This movie is based on an episodic television show with the same name and premise. Which means in every episode, the protagonist is on a different adventure. Maybe there’s an overarching antagonist or storyline, but each episode is unique in a few ways… whether that’s the plot, the tone, or the trail of growth for our protagonist. And one can tell that’s how Leitch built this movie… with sequences in mind to mirror the episodic adventures this hero went on in the 1980’s series. Think about it—there’s the nightclub sequence, the street fight sequence, the boat chase, the apartment, the final desert showdown. Each of these were constructed individually and woven together to create something symbiotic and cohesive, while delivering a new adventure with the same lovable character over and over. So I can’t disagree more—I don’t think this movie was too long or poorly written. I also don’t think it’s convoluted or hard to follow. Sure, the plot of intrigue surrounding the murder isn’t necessary because we could’ve just watched Ryan Gosling and Emily Blunt go back and forth for ninety minutes… however it makes the movie exciting and puts our protagonist through just enough of a challenge that it pulls something new out of him.

There’s also a lot of imagery people are missing here. Any time he’s talking to Jody over the phone or walkie talkie, there’s always a shining light somewhere in the frame. At the start of the movie when Colt’s in the elevator and still too afraid to accept his feelings for Jody, he’s facing away from the light while talking to her. But later when he finally confesses his feelings on the boat, he’s driving towards the light. This shows how he’s ready to accept her love, despite the darkness around them.

Not only does this film have the perfect box office formula, but it stands out due to its rewatchability factor. This is one of those movies you can screen over and over and laugh every time, cry every time, and fall in love with Ryan Gosling every time. It is so jam-packed with stunts and comedy that it warrants more than one viewing. It is also versatile in its appeal to audiences—everyone can watch this movie with everyone. It’s great to watch with your family, your friends, your significant other… even your grandparents will love this movie! It is so much fun and I am counting the days until I can watch it again.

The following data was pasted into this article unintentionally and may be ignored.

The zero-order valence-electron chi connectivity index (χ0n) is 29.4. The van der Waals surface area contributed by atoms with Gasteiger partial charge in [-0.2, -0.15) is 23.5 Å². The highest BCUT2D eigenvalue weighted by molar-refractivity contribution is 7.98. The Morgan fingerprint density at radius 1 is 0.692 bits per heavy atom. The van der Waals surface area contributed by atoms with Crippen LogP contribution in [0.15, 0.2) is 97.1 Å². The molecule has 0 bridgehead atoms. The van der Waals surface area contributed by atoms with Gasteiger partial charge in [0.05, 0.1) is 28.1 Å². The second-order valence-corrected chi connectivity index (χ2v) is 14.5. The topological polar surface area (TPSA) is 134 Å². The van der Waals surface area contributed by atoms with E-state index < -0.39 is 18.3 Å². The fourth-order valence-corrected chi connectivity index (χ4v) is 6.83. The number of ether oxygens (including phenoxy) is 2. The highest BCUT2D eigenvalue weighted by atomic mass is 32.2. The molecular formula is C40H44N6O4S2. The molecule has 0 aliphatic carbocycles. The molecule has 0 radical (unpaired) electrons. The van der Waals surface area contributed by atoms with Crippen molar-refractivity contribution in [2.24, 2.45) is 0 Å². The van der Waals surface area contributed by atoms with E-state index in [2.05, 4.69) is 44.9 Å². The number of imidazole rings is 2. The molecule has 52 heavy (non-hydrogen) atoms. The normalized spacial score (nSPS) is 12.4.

Here’s the thing about The Fall Guy and why I think it’s going to be so successful. Not only do we as movie lovers have a soft spot for movies about movie making, but this one in particular does an excellent job in bringing audiences in on the experience. Because of the nods to other movies and actors, audiences feel like they’re in on the jokes like they’re seen and understood, like they’re a part of the movie magic that gives them that indescribable feeling everyone movie fan knows but can’t always articulate. This film is for film lovers, for people who love movies, and that’s why it will do so well. It’s even stated before the movie by the director and lead actor that they thought about the audience every day on set. What we would want to see, how we would react, what would make us love this movie. That effort shines through and is the reason we love this movie so much.

Watch the trailer for The Fall Guy below 

Universal Pictures releases The Fall Guy in theatres everywhere May 3, 2024

[Review by guest blogger Jurgen Sosa]